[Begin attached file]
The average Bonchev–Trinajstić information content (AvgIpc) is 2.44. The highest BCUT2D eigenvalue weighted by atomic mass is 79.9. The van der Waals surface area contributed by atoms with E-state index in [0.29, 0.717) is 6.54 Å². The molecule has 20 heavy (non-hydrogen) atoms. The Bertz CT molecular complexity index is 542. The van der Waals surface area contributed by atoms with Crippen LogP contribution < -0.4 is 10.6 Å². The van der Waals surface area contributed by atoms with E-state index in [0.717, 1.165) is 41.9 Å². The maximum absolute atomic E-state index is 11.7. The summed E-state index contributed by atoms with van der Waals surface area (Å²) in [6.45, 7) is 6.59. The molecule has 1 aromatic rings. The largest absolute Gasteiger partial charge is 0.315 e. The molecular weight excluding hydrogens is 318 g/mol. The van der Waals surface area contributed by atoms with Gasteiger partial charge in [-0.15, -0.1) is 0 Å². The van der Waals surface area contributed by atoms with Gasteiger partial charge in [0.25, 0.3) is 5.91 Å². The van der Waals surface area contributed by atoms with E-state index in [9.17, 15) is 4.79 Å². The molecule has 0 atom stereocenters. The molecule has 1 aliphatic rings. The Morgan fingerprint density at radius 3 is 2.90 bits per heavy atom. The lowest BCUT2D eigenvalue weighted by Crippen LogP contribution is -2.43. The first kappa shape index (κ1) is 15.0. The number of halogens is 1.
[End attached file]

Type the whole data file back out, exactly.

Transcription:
The average Bonchev–Trinajstić information content (AvgIpc) is 2.44. The highest BCUT2D eigenvalue weighted by atomic mass is 79.9. The van der Waals surface area contributed by atoms with E-state index in [0.29, 0.717) is 6.54 Å². The molecule has 20 heavy (non-hydrogen) atoms. The Bertz CT molecular complexity index is 542. The van der Waals surface area contributed by atoms with Crippen LogP contribution < -0.4 is 10.6 Å². The van der Waals surface area contributed by atoms with E-state index in [0.717, 1.165) is 41.9 Å². The maximum absolute atomic E-state index is 11.7. The summed E-state index contributed by atoms with van der Waals surface area (Å²) in [6.45, 7) is 6.59. The molecule has 1 aromatic rings. The largest absolute Gasteiger partial charge is 0.315 e. The molecular weight excluding hydrogens is 318 g/mol. The van der Waals surface area contributed by atoms with Gasteiger partial charge in [-0.15, -0.1) is 0 Å². The van der Waals surface area contributed by atoms with Gasteiger partial charge in [0.25, 0.3) is 5.91 Å². The van der Waals surface area contributed by atoms with E-state index in [9.17, 15) is 4.79 Å². The molecule has 0 atom stereocenters. The molecule has 1 aliphatic rings. The Morgan fingerprint density at radius 3 is 2.90 bits per heavy atom. The lowest BCUT2D eigenvalue weighted by Crippen LogP contribution is -2.43. The first kappa shape index (κ1) is 15.0. The number of halogens is 1.